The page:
Thomas Nast, Political Cartoonist (Friends Fund Publication)
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If it is true that the pen is mightier than the sword and that one picture is worth a thousand words, Thomas Nast must certainly rank as one of the most influential personalities in nineteenth-century American history. His pen, dipped in satire, aroused an apathetic, disinterested, and uninformed public to indignation and action more than once. The most notable Nast campaign, and probably the one best recorded today, was directed against New York City’s Tammany Hall and its boss, William Marcy Tweed. Boss Tweed and his ring so feared the power of Nast and his drawings that they once offered him a bribe of $500,000.
Six presidents of the United States received and gratefully accepted Nast’s support during their candidacies and administrations. Two of these, Abraham Lincoln and Ulysses Grant, credited Nast with more than mere support. During the Civil War, Lincoln called Nast his “best recruiting sergeant,” and after the war Grant, then a general, wrote that Nast had done as “much as any one man to preserve the Union and bring the war to an end.” Throughout his career the cartoonist remained an ardent champion of Grant who, after his election in 1868, attributed his victory to “the sword of Sheridan and the pencil of Thomas Nast.”
Nast’s work is still familiar today. It was Nast who popularized the modern concepts of Santa Claus and Uncle Sam and who created such symbols as the Democratic donkey, the Republican elephant, and the Tammany tiger.
With more than 150 examples of Nast’s work, Thomas Nast: Political Cartoonist recreates the life and pattern of artistic development of the man who made the political cartoon a respected and powerful journalistic form.
single picture rather than a collection of several small drawings crowded on a page as he so frequently did in his early work. More important was his adoption of the portrait-caricature in 1 8 6 5 which soon became the hallmark of all his political cartoons. Finally he turned to line drawing in which he developed a bold and incisive touch per fectly suited to the hand engraving on wood blocks then used. Righteous zeal and instinct for keeping in step with the public mind had always been his. The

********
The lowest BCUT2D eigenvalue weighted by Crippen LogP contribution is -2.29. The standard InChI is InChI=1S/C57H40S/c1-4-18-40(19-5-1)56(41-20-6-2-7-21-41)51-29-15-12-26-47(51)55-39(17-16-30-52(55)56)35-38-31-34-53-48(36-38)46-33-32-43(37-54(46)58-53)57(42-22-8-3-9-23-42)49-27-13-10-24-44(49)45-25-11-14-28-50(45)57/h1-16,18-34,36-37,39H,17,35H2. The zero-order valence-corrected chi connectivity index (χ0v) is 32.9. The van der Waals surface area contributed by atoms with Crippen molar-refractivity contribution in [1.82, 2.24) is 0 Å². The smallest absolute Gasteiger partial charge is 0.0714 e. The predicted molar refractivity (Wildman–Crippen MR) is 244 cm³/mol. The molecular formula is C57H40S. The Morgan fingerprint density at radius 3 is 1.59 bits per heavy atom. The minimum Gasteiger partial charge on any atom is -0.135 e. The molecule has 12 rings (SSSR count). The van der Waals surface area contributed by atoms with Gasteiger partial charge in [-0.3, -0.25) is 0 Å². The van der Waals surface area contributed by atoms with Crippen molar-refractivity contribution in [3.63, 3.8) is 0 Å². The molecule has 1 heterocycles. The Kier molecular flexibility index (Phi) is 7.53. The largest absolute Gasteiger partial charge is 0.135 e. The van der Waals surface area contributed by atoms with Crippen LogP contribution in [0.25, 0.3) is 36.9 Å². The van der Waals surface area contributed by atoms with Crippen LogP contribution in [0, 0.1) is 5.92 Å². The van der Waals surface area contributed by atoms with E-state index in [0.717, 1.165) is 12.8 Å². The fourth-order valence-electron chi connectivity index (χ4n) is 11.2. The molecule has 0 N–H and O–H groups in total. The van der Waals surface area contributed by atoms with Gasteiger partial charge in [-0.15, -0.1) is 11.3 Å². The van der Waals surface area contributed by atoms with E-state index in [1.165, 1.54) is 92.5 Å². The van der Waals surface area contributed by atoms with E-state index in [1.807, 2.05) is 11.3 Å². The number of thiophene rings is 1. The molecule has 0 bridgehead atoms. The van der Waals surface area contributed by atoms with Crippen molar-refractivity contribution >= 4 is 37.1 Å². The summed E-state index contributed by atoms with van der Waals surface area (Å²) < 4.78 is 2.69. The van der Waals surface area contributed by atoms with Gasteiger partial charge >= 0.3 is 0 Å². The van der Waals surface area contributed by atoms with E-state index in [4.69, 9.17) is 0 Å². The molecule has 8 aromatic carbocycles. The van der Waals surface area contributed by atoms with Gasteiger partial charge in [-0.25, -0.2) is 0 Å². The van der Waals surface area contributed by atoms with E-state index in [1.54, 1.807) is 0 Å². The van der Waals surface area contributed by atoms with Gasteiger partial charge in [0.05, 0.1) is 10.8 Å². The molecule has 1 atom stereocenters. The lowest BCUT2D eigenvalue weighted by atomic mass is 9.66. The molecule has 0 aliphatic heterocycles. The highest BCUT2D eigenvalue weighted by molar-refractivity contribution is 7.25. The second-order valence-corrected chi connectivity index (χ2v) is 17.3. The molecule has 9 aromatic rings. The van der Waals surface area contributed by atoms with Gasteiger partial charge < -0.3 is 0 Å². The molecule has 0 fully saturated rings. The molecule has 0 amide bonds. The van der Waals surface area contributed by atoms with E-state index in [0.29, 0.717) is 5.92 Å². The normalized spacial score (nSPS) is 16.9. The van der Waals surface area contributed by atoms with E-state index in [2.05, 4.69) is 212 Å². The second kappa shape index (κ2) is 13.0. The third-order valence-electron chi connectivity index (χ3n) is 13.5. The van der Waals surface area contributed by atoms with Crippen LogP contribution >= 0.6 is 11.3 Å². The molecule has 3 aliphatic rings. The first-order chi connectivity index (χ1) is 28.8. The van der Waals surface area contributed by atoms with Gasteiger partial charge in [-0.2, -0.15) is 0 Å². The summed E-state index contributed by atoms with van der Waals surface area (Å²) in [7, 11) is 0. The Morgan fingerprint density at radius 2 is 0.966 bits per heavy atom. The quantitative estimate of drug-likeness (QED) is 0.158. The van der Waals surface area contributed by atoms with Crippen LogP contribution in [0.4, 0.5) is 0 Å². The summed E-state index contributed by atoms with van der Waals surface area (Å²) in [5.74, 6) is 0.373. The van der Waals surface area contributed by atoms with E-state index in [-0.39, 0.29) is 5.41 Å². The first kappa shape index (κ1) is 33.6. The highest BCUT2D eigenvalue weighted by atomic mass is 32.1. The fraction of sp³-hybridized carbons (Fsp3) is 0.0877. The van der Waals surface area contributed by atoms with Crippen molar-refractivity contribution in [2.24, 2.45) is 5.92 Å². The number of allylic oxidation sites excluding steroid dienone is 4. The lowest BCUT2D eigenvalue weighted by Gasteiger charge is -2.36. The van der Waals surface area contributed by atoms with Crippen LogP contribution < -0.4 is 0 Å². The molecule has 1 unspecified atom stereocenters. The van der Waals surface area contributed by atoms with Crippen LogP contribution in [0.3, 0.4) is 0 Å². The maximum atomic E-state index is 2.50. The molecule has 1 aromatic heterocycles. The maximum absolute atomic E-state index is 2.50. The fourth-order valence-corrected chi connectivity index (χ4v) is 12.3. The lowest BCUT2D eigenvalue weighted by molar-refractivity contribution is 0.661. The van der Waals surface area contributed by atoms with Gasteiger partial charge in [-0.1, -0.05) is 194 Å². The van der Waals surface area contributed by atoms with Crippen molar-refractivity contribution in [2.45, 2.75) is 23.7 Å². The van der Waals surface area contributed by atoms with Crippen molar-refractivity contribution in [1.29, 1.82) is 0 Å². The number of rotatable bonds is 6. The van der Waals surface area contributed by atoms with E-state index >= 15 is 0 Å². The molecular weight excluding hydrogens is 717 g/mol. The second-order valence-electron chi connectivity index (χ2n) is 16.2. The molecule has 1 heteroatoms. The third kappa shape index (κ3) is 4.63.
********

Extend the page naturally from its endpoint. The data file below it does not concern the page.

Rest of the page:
$50,000 worth of Harper's books already on hand. New books were then purchased from the New York Printing Company, a corporation belonging to the Tweed Ring. This was a heavy blow, and the directors of Harper s almost collapsed under it. A policy meet ing was called and a long debate ensued. Just when it appeared Tweed would win, flagging deter mination was strengthened and the tide was turned by Fletcher Harper. Disgusted with his colleagues, he got up to leave saying as he went, "Gentlemen,
The nation watched Rockefeller and Carnegie build their vast monopolies and reap their rich harvest for a time with admiration but later with growing bitterness toward the malefactors of great wealth. The next American crusade would be a fight to curb the money power. Nast, conservative by nature and well off financially, never stirred to the bugle call of Populist reformers. Furthermore, while Nast was floundering the changing public temper was matched to perfection by Joseph Keppler who founded
40) ; 16 (Nos. 37, 39, 41, 42, 44, 45, 46) ; 17 (Nos. 40, 51, 59, 56, 46, 56, 60, 42, 43, 44) ; 18 (Nos. 45, 46) ; 19 (No. 47) ; 20 (Nos. 48, 49, 56, 50, 52, 53, 54) ; 21 (Nos. 55, 29, . 57, 58, 60, 59, 61, 146); 22 (Nos. 46, 62, 63, 64, 41, 52, 32, 47) ; 24 (Nos. 65, 66, 24, 67) ; 25 (Nos. 68, 73, 74, 75, 76, 7 8 ) ; 26 (Nos. 79, 81, 82, 8 3 ) ; 27 (Nos. 84-97); 28 (Nos. 98-103); 29 (Nos. 104-112); 32 (Nos. 114-118) ; 33 (Nos. 119, 120, 106, 121, 122, 123, 87); 34 (Nos. 124-131); 35 (Nos. 132,
of Fredericksburg" (No. 13) with its close observations of suffering, wounded, and tense emotions of men waiting to go into bat tle. This chilling commentary on a real as opposed to a glorified battle scene must have cost the Union a few recruits. Despite these effective drawings in 1863 the artist still frequently followed fashion rather than his own insight in undistinguished sketches of prisoners in camp or armies on the battlefield. Typical of these was the two-page spread "Thanks giving